Refusal of Nigerians to return home from Ukraine sums up the country's reputation (Pulse Contributor's Opinion)

The Nigerian government is making efforts to evacuate its citizens from the ongoing conflict between Ukraine and Russia but not everyone is interested in leaving.

Refusal of Nigerians to return home from Ukraine sums up the country's reputation (Pulse Contributor's Opinion)

No one ever imagined that Russia President Vladimir Putin would order for an invasion of Ukraine on the scale it presently has where according to the United Nations Refugee Agency, more than two million people have fled into neighboring countries for safety.

No one saw such coming, not even Russia's closest allies but it sends a signal that the Russian President's capabilities should never be underestimated but rather taken seriously.

Ukrainians are not the only ones to have fled the conflict but also nationals from other countries of which Nigerians are among. There are considerable number of them in Ukraine, many of them students.

Countries of the world have been making moves to evacuate their nationals from Ukraine since the conflict began. The Nigerian government did not respond swiftly at the beginning but has kicked the operation into gear, successfully evacuating more than 1000 people out of an estimated 140,000 Nigerians in Ukraine.

While some Nigerians are happy to have fled the conflict and return home, others are not keen to, asserting that it was better to stay in Ukraine with the conflict than come home. Those were the thoughts of Lukman Ibrahim, a student who fled Ukraine into Poland.

“I will seek for student permit and continue my life from here. Because home is not safe, everybody knows this. You now expect me to come home and face the same thing when I just survived a war? I will never do that,” Ibrahim said on Channels TV.

Nnamdi Okafor, a resident of Ukraine even went further to say he would prefer to be a refugee in Ukraine or die in the conflict than return to Nigeria.

“What am I coming back to Nigeria to do? Has anything changed in our country?,” Okafor told TheNiche.

“For now, I am still in Ukraine. I used to live in the capital city, Kyiv, but I have moved to one of the border towns which is relatively safe presently.

“But if the war reaches there, I will escape to another country by the grace of God. But if death becomes my destiny, so be it. I would rather be here as a refugee than return to Nigeria.”

It is rather shameful that Nigerians can make such statements about their country but hey, they cannot be blamed.

The state of affairs in Nigeria is nothing to write home about with insecurity of unthinkable forms being the order of the day. Just recently, a lady by the name of Bamise Ayanwole, went missing after boarding a BRT bus in Lagos only for her to found dead days later.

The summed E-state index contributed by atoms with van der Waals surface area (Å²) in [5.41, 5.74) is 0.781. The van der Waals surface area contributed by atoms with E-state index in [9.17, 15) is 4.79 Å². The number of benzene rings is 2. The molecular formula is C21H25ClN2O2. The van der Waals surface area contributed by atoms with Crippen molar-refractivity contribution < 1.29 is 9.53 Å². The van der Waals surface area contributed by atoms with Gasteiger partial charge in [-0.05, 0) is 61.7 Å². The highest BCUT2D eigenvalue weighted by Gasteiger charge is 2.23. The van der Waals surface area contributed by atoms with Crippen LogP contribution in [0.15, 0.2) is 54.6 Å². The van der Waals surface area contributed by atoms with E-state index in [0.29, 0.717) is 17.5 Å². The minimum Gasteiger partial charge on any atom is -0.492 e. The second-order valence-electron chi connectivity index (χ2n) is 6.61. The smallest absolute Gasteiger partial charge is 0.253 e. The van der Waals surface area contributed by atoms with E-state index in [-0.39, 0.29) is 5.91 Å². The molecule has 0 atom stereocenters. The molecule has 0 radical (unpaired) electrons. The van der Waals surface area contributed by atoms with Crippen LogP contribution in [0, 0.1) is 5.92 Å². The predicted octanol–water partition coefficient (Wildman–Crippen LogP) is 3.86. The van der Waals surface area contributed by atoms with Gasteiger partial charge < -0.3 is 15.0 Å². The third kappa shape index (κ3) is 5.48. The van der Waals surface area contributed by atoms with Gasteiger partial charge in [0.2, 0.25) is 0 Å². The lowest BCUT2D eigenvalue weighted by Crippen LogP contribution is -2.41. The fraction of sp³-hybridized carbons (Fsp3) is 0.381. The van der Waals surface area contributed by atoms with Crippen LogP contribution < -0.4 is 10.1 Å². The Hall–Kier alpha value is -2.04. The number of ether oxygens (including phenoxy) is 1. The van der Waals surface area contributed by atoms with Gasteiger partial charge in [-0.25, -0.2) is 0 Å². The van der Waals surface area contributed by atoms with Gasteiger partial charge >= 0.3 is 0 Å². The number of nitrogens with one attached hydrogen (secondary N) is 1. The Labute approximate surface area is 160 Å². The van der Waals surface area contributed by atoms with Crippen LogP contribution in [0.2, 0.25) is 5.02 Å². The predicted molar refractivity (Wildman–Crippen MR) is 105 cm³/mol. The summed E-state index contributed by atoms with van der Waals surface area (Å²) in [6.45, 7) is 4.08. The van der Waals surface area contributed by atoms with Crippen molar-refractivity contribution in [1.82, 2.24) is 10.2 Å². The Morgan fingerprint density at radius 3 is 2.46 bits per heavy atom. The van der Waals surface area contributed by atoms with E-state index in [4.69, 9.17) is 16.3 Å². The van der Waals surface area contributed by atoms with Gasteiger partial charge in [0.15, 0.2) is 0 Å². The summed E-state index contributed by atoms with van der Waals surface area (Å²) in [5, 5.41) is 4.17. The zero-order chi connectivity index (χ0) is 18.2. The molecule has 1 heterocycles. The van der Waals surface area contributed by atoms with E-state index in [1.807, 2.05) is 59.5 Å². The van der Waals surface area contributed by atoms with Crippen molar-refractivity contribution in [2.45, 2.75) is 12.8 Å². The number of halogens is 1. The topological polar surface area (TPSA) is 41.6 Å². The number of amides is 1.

If public transport system run by the government cannot be safe then nothing is. This is why many Nigerians are eager to leave for the other side of the world where better security is guaranteed. Not only security but education, jobs, family life and everything that makes the quality of living much better.

The Nigerian government has made attempts in making it difficult for its citizens to move out of the country but why would they want to move out in the first place if their safety was guaranteed? Government officials enjoy the best of protection so why can't the citizens who voted them in have the same? Are they not entitled to it as well?

The refusal of Nigerians to return home from the crisis in Ukraine should humiliate the Nigerian government to its very core. Would Brazilians or Indians refuse to turn down their government's evacuation efforts in a time of crisis in another country? Not likely.

Of course, not everyone would return home. Some stay back even in the midst of conflict for genuine reasons. However to refuse going back home all because it is not safe makes that country no different from countries like Somalia, Ethiopia, Libya, Syria, Yemen, Afghanistan and others. Is Nigeria seen in that class? The sad reality is yes. What is sadder is that the government would most likely not take this as a serious issue knowing that international reputation is at stake.

Blame not then the more Nigerians who want to leave the country for a better life, for it their right and what they 100% deserve.

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